The F1 specialty media — magazines, websites, etc. — are all there.
F1 is a major beat on all the papers and the TV networks fight for the right to televise the races.
I think you would have to be living under a rock to not know that F1 is a big deal in England, so I am not surprised in the least that 100,000 people showed up. I would be much more impressed if they did that in New York and 100,000 turned out. Or Los Angeles. Or even Austin, Texas, near where they hold the U.S. Grand Prix.
So what was that about, really?
And then, the very week this was going on, the Silverstone circuit, which is sold out for the British Grand Prix literally years in advance, let it be known it plans to get out because it can’t keep losing millions of pounds/dollars on this one event any more.
And the Formula E Series is racing in New York City. Okay, Brooklyn, but the Manhattan skyline will be in the background. How many years has F1 tried to get a New York race?
So I go back to this big display in London, where they hauled out all 10 F1 teams and their drivers to put on a dog and pony show (they burned some rubber, signed some autographs and smiled for some selfies).
That must have cost a fortune. Why? There are no more seats to fill at the Silverstone circuit. And I can think of cheaper ways to tell the school boys and girls of England that there are jobs to be had in F1.
I’ll tell you what I do think this shows, though. I think it shows that my impression back in Montreal was spot on. It shows these guys are going to find out the hard way what all those other 100-plus guys and teams found out going back over the last 40 years, or so.
It’s a whole lot harder than it looks.
Okay, the British Grand Prix is being held this weekend. (I wonder if Ecclestone will make an appearance. Now, he knew what he was doing, didn’t he? He wouldn’t have wasted money on a noisy street party in London, would he? And every time he threatened to take the Grand Prix away from Silverstone, they always seemed to reach an accommodation, didn’t they? Which means he probably let them borrow the money from him to make the improvements. But I digress . . .) TSN has practice, qualifying and the race.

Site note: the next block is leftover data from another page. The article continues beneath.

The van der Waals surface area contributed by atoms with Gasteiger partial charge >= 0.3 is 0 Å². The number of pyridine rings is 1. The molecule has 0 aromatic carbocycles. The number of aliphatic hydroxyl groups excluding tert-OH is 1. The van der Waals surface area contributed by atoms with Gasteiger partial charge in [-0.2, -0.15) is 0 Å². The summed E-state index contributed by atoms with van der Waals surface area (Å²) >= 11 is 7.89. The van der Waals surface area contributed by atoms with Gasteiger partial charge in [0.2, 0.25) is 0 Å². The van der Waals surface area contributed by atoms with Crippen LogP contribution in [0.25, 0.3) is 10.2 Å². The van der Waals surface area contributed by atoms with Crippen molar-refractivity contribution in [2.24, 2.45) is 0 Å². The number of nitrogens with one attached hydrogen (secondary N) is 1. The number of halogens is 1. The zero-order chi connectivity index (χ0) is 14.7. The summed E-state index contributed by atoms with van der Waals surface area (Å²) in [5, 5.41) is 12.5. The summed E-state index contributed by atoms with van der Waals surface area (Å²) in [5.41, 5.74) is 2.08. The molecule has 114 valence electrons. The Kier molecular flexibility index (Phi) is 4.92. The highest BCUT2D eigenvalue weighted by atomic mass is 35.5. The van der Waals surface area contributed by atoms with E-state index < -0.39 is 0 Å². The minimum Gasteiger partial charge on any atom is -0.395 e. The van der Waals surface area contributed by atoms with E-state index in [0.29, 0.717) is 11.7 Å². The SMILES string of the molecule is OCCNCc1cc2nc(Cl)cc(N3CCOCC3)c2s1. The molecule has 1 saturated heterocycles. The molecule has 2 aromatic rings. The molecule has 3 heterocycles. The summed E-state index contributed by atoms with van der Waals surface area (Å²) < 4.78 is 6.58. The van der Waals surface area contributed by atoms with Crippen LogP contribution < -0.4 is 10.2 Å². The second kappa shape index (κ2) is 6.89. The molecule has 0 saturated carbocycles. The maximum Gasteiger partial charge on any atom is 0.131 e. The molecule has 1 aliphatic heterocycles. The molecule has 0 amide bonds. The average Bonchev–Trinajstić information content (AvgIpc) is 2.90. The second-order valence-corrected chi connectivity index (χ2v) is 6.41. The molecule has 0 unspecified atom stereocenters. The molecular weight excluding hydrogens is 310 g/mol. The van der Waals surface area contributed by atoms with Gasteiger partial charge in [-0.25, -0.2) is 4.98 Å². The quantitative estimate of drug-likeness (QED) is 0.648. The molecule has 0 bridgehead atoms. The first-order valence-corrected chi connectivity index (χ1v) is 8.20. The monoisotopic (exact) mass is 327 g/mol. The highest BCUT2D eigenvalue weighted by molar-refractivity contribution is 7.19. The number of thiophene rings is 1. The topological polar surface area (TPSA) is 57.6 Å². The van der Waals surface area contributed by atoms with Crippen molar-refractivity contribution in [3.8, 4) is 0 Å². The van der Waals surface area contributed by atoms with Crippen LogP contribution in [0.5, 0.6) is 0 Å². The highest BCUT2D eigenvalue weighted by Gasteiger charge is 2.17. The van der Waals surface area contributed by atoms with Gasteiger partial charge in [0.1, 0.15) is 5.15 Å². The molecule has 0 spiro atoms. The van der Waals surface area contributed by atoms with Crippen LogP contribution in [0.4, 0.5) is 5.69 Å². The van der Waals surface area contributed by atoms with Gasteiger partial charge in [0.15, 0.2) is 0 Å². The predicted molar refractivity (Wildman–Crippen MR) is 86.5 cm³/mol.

The Honda Indy Toronto weekend is upon us and if you can’t make it down to Exhibition Place, you can watch a lot of it on television. Helio Castroneves is fighting for his job with Team Penske and won the last Verizon IndyCar Series race in Iowa. Keep an eye on him, plus the other on James Hinchcliffe, who really wants to be the local boy who makes good. Sportsnet 360 will have most of the action. CITY will carry the race too.
NASCAR is racing at New Hampshire this weekend. And all the races are on TV. TSN.
And check out the websites of your local speedways. Lots of good, live racing available on Friday and Saturday nights.
Sat., 7 a.m., TSN2, Formula One, British Grand Prix qualifying.
Sat., noon, TSN2, NASCAR Pinty’s Series, Circuit ICAR
Sat., 4 p.m., TSN1, NASCAR Infinity Series, New Hampshire
Sat., 7:30 p.m., FOX Sports Racing, FIA Formula E, New York City (race 1)
Sun., 7 a.m., FSR, FIA World Endurance Championship, Nurburgring
Sun., 7 a.m., TSN5, Formula One, British Grand Prix, Silverstone
Sun., 12:30, FOX, FIA Formula E, New York City (race 2)
Sun., 3 p.m., CITY/Sportsnet360, Verizon IndyCar Series, Honda Indy Toronto
Sun., 3 p.m., TSN1, NASCAR Monster Energy Cup, New Hampshire
Wed., 9:30 p.m., FSR, NASCAR Camping World Series trucks, Eldora Speedway